The milling apparatus presented can thus be used not only for digging work but also for pure material processing, such as breaking, comminuting, mixing, adding binder, and adding water to bind dust.
FIG. 4 illustrates a modified embodiment of the milling apparatus 1 of the invention. Unless differences are expressly referred to below, the description of the milling apparatus 1 of FIGS. 1 and 2 applies accordingly, on the basis of the same reference numerals.
 The milling apparatus 1 of FIG. 4 can be provided with a sieve 23 at its through opening 19, or with an unobstructed through opening. If needed, the conveyor device 33, not shown, and the lid 5 can be provided; it is equally possible for the dispenser device 37 along with the hood 26 and the reamer 28 to be provided. The supply hopper 36 of the dispenser device 37 is located to the right and left, next to a drive mechanism 51 provided for driving the milling rotor 14, or in other words upstream and downstream of this drive device 51 in FIG. 4. The drive mechanism 51 is disposed approximately centrally in the bucket 2, that is, approximately in the region of the holder 7 to which the carrier 39 is attached. It drives the milling rotor, rotatably supported on a mount 52, via a chain 53 or other gear means. The drive mechanism 51 is a hydraulic motor, for instance.
 Together with the rotor 14, the drive mechanism 51 forms a milling unit 54, which is linearly adjustable in its entirety in a direction 55 extending transversely (approximately perpendicularly) to the beating arm 16. The direction 55 is approximately perpendicular to one of the flat sides of the beating arm 16. In terms of the working direction shown in FIG. 1, this means an adjustment in the height of the milling apparatus 54. The milling depth can thus be regulated. To that end, a corresponding guide and adjusting device 56 is disposed in the bucket 2. The adjustment is accomplished for instance by a hydraulic adjusting device 57.
 The milling apparatus 1 shown in FIG. 4 can work as a ground milling assembly in breaking through ground layers 38, as shown in FIG. 4. The milling rotor can also be used at a greater depth to cut apart solid layers located there, such as layers of rock. Material that has been broken loose is fed in the form of fragments 18 through the through opening 19 or sieve 23 into the receiving chamber 3.
 If the milling apparatus 1 is to be used to comminute material picked up by the bucket 2, then the hydraulic adjusting device 57 is triggered in such a way that the milling rotor 14 is moved out of the milling chamber 12 in the direction 55. It is then turned around, by rotation of 180° about a vertical axis 58 and is retracted into the milling chamber 12 again. It is then in the position shown in FIG. 5, in which the tools 16 point counter to the original direction of rotation D and thus in the reverse direction of rotation R. Thus the entire milling unit 54 has been turned around. Now the mixture of material 44 located in the receiving chamber 3 can pass through the through opening 19 to reach the milling rotor 14. The milling rotor rotates in the reverse direction of rotation R. The coarse components 43 are comminuted by the tools 16 of the milling rotor 14 at the beating arm 16. Once again, by means of the dispenser device 37, additional material can be added.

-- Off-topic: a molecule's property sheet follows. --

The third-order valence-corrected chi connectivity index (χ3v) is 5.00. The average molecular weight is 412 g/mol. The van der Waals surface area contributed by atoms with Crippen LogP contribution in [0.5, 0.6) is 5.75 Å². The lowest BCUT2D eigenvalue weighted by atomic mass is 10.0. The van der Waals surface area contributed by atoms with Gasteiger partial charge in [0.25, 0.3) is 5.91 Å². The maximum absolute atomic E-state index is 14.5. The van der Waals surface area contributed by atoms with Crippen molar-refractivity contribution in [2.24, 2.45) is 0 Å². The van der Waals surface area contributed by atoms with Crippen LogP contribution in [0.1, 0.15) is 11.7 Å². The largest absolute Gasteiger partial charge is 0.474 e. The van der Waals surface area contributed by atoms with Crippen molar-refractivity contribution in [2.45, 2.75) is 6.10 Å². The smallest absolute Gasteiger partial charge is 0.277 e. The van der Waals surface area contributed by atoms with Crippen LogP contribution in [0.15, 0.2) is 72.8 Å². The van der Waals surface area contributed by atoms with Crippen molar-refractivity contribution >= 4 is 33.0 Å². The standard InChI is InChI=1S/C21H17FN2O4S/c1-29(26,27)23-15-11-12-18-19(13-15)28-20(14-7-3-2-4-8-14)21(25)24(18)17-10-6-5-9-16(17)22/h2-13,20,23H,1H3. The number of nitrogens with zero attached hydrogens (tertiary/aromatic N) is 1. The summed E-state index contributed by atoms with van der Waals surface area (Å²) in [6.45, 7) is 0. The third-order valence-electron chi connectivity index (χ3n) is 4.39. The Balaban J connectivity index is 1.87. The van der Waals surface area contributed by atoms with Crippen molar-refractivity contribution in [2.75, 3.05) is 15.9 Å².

Rollers of the conveyor device 33 that are provided in the interior 43 can reinforce the feeding of material, if necessary. Moreover, if the through opening 19 is large enough, they can mesh with the milling rotor 14 as they work.
 The rollers and the milling rotor can be embodied of different sizes. They can also rotate at different rotary speeds, either in meshing or nonmeshing fashion. Furthermore, as needed they can operate in the same direction or in contrary directions. Furthermore, a turner can be provided between the carrier 39 and the holder 7, in order to pivot the milling apparatus 1 on the carrier 39. The pivot axis is indicated by a dot-dashed line 59 in FIG. 4.
 A versatile milling apparatus 1 has a bucket with a receiving chamber and has a milling unit with a milling rotor 14. The receiving chamber has a receiving opening 4 and is embodied as a bucket 2. On the bottom of the bucket 2, a through opening 19 is provided, which leads into a milling chamber 12. The milling rotor 14 disposed in it can move material both into the receiving chamber and out of it again. To achieve both modes of operation, in a first embodiment a drive mechanism rotating in a predetermined direction D is provided; a beating arm 16 is associated with the first mode of operation, and a further beating arm 24 is associated with the second mode of operation. In another embodiment, which makes do with a single beating arm 16, the milling unit 54 can be operated in two different working positions via a turner. The positions differ from one another by a 180° rotation about a vertical axis 58 that is perpendicular to the axis of rotation of the milling rotor 14. Alternatively, it is possible to turn only the milling rotor 14 around, or to replace it with a milling rotor mirror-symmetrical to it. In that case, the drive mechanism 51 is embodied reversibly.
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|International Classification||E02F3/36, E01C21/00, E01C23/12, E02F3/40, E02F3/96, E01C23/088, E02F5/08|
|Cooperative Classification||E01C2301/50, E01C23/088, E02F7/06, E01C21/00, E02F3/407|
|European Classification||E02F3/96F, E01C21/00, E02F3/40G2, E01C23/088|
|May 13, 2008||CC||Certificate of correction|
|May 30, 2011||REMI||Maintenance fee reminder mailed|
|Oct 23, 2011||LAPS||Lapse for failure to pay maintenance fees|
|Dec 13, 2011||FP||Expired due to failure to pay maintenance fee|
Effective date: 20111023